Scanning the Past: A History of Electrical Engineering from the Past

Submitted by Bob Morrison, Editor

Copyright 1995 IEEE. Reprinted with permission from the IEEE publication, “Scanning the Past” which covers a reprint of an article appearing in the Proceedings of the IEEE Vol. 83, No. 9, September 1995.

Irving Langmuir and the Thermionic Vacuum Tube

Eighty years ago this month, the PROCEEDINGS OF THE INSTITUTE OF RADIO ENGINEERS (IRE) included a paper by Irving Langmuir on the theory of the thermionic vacuum tube and some of its radio applications. The author, a future IRE president and Nobel Prize recipient, was at the General Electric Research Laboratory (GERL) when his paper was published.

Langmuir was born in 1881 in Brooklyn, NY, and graduated in metallurgical engineering from the Columbia School of Mines in 1903. He went to Germany for graduate work where he earned a Ph.D. in physical chemistry at the University of Gottingen in 1906. He returned to the United States, where he taught for three years at the Stevens Institute of Technology in Hoboken, NJ, and where a heavy teaching load left him with little time for research. In 1909, he joined the research staff at the GERL where he spent the rest of his professional career.

Langmuir’s initial research at GERL concerned phenomena in electric lamps with tungsten filaments. Beginning in 1913, he investigated thermionic vacuum tubes and made important contributions to both theory and practice including improved vacuum pumps and pressure gauges. He found that even small traces of gases in a thermionic tube produced enormous changes in its performance. In his September 1915 paper, Langmuir explained the effect of space charge in the vicinity of the cathode and included theoretical equations for the current between electrodes as a function of tube geometry and applied voltage. He pointed out that “with the elimination of the gas effects, all the irregularities which had previously been thought inherent in vacuum discharges from hot cathodes were found to disappear.” He proposed the use of the term “kenotron” for two-element tubes that did not depend on gas for their operation and the term “pliotron” for vacuum triodes.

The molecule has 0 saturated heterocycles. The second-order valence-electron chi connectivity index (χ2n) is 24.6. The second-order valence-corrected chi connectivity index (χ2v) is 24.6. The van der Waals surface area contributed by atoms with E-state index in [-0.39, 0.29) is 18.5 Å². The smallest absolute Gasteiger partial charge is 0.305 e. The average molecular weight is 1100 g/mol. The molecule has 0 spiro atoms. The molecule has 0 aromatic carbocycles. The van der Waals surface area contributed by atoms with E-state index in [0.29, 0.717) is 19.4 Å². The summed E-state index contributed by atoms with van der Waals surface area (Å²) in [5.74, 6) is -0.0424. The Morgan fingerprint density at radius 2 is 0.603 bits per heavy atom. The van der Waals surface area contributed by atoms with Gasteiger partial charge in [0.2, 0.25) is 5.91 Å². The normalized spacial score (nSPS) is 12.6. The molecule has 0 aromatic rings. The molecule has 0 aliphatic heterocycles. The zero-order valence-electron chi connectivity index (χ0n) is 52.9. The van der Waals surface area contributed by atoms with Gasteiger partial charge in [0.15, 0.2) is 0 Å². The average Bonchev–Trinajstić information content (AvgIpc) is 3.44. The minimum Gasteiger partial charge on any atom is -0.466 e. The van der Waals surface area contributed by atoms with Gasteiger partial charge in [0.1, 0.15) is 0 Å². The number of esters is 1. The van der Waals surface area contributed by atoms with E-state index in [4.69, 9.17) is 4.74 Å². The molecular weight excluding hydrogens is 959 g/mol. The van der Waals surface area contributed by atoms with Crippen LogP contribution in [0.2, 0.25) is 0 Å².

As examples of pliotron applications, Langmuir reported that small pliotrons were especially suitable for radio receivers where a cascade arrangement of tuned amplifiers had provided “a wonderfully high degree of selectivity.” He stated that a larger version of the pliotron could produce up to a kilowatt of power as an oscillator and that a 500-W radio telephone transmitter using pliotrons had been tested recently. Pliotrons were produced in large numbers by GE for military use during World War I and the availability of a 20-kW pliotron tube with water cooling was announced in 1922. Subsequently, GE produced pliotrons rated at 100 kW which were about 5 ft long and 6 in. in diameter.

Langmuir served as president of the IRE during 1923. During the 1920’s he investigated plasma physics and developed an ion sheath theory which proved important in the design of thyratrons and other gaseous electronic tubes. He also contributed to the theory of design of miniature vacuum tubes suitable for use at ultra-high frequencies. Langmuir received the Nobel Prize in chemistry in 1932 in recognition of his work on surface chemistry and surface films. An interest in weather phenomena led him to work on methods of producing smoke screens and deicing aircraft wings during World War II. After the War he engaged in somewhat controversial experiments of cloud seeding as part of an effort to modify hurricanes or to induce rain at periodic intervals over large areas. He enjoyed outdoor activities including mountain climbing, skiing, and skate sailing. Langmuir retired from GE in 1950, but he continued as a consultant until his death in 1957. Twelve volumes of his collected papers were published from 1960 to 1962.

James E. Brittain
School of History , Technology and Society
Georgia Institute of Technology